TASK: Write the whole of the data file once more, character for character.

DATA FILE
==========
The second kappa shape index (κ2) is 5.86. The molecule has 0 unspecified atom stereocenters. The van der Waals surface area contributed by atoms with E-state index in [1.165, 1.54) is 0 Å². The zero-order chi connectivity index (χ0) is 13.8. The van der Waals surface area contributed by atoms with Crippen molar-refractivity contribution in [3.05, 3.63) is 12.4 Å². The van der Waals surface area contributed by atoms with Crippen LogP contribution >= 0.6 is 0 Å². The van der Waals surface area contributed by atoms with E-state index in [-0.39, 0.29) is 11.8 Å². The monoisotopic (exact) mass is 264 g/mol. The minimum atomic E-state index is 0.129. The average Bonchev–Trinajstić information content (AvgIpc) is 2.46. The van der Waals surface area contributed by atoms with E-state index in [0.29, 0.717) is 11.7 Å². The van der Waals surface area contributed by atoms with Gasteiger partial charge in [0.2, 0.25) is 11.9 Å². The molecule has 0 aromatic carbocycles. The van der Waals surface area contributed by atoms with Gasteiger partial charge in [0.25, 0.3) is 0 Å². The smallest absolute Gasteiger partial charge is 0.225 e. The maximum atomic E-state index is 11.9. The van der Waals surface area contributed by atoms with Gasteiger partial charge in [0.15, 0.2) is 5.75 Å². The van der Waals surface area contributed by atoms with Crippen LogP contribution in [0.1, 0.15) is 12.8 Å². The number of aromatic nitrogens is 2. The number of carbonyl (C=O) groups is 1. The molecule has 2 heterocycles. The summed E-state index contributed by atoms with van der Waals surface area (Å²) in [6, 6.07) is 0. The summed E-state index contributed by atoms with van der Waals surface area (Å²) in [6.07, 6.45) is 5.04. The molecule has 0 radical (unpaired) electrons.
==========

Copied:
The second kappa shape index (κ2) is 5.86. The molecule has 0 unspecified atom stereocenters. The van der Waals surface area contributed by atoms with E-state index in [1.165, 1.54) is 0 Å². The zero-order chi connectivity index (χ0) is 13.8. The van der Waals surface area contributed by atoms with Crippen molar-refractivity contribution in [3.05, 3.63) is 12.4 Å². The van der Waals surface area contributed by atoms with Crippen LogP contribution >= 0.6 is 0 Å². The van der Waals surface area contributed by atoms with E-state index in [-0.39, 0.29) is 11.8 Å². The monoisotopic (exact) mass is 264 g/mol. The minimum atomic E-state index is 0.129. The average Bonchev–Trinajstić information content (AvgIpc) is 2.46. The van der Waals surface area contributed by atoms with E-state index in [0.29, 0.717) is 11.7 Å². The van der Waals surface area contributed by atoms with Gasteiger partial charge in [0.2, 0.25) is 11.9 Å². The molecule has 0 aromatic carbocycles. The van der Waals surface area contributed by atoms with Gasteiger partial charge in [0.25, 0.3) is 0 Å². The smallest absolute Gasteiger partial charge is 0.225 e. The maximum atomic E-state index is 11.9. The van der Waals surface area contributed by atoms with Gasteiger partial charge in [0.15, 0.2) is 5.75 Å². The van der Waals surface area contributed by atoms with Crippen LogP contribution in [0.1, 0.15) is 12.8 Å². The number of aromatic nitrogens is 2. The number of carbonyl (C=O) groups is 1. The molecule has 2 heterocycles. The summed E-state index contributed by atoms with van der Waals surface area (Å²) in [6, 6.07) is 0. The summed E-state index contributed by atoms with van der Waals surface area (Å²) in [6.07, 6.45) is 5.04. The molecule has 0 radical (unpaired) electrons.